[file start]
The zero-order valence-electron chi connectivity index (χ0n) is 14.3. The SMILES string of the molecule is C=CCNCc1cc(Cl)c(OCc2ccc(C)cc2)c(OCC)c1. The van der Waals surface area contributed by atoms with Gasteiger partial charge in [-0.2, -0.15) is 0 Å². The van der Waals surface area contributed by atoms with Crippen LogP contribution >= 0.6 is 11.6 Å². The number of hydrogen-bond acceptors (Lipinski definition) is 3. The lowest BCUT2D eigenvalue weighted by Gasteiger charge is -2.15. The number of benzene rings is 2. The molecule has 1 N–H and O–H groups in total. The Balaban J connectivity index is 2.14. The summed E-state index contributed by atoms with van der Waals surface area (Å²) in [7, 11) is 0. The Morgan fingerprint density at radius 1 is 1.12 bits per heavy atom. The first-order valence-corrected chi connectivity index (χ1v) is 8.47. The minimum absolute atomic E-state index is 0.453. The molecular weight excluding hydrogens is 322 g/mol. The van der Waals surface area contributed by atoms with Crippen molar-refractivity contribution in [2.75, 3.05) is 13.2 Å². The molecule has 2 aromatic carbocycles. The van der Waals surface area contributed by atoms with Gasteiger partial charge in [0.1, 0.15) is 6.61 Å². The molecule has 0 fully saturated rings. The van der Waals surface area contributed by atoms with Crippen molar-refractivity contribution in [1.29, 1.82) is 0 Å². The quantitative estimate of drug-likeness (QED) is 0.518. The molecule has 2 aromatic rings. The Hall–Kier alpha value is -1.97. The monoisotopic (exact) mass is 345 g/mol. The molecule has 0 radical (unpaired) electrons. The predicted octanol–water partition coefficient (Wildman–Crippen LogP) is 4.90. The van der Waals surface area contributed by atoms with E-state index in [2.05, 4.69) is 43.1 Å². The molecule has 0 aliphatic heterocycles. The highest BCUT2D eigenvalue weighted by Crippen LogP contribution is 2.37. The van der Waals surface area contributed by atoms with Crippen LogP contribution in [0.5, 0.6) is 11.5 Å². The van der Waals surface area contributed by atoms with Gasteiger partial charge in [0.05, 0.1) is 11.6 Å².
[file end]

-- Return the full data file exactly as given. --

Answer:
The zero-order valence-electron chi connectivity index (χ0n) is 14.3. The SMILES string of the molecule is C=CCNCc1cc(Cl)c(OCc2ccc(C)cc2)c(OCC)c1. The van der Waals surface area contributed by atoms with Gasteiger partial charge in [-0.2, -0.15) is 0 Å². The van der Waals surface area contributed by atoms with Crippen LogP contribution >= 0.6 is 11.6 Å². The number of hydrogen-bond acceptors (Lipinski definition) is 3. The lowest BCUT2D eigenvalue weighted by Gasteiger charge is -2.15. The number of benzene rings is 2. The molecule has 1 N–H and O–H groups in total. The Balaban J connectivity index is 2.14. The summed E-state index contributed by atoms with van der Waals surface area (Å²) in [7, 11) is 0. The Morgan fingerprint density at radius 1 is 1.12 bits per heavy atom. The first-order valence-corrected chi connectivity index (χ1v) is 8.47. The minimum absolute atomic E-state index is 0.453. The molecular weight excluding hydrogens is 322 g/mol. The van der Waals surface area contributed by atoms with Crippen molar-refractivity contribution in [2.75, 3.05) is 13.2 Å². The molecule has 2 aromatic carbocycles. The van der Waals surface area contributed by atoms with Gasteiger partial charge in [0.1, 0.15) is 6.61 Å². The molecule has 0 fully saturated rings. The van der Waals surface area contributed by atoms with Crippen molar-refractivity contribution in [1.29, 1.82) is 0 Å². The quantitative estimate of drug-likeness (QED) is 0.518. The molecule has 2 aromatic rings. The Hall–Kier alpha value is -1.97. The monoisotopic (exact) mass is 345 g/mol. The molecule has 0 radical (unpaired) electrons. The predicted octanol–water partition coefficient (Wildman–Crippen LogP) is 4.90. The van der Waals surface area contributed by atoms with E-state index in [2.05, 4.69) is 43.1 Å². The molecule has 0 aliphatic heterocycles. The highest BCUT2D eigenvalue weighted by Crippen LogP contribution is 2.37. The van der Waals surface area contributed by atoms with Crippen LogP contribution in [0.5, 0.6) is 11.5 Å². The van der Waals surface area contributed by atoms with Gasteiger partial charge in [0.05, 0.1) is 11.6 Å².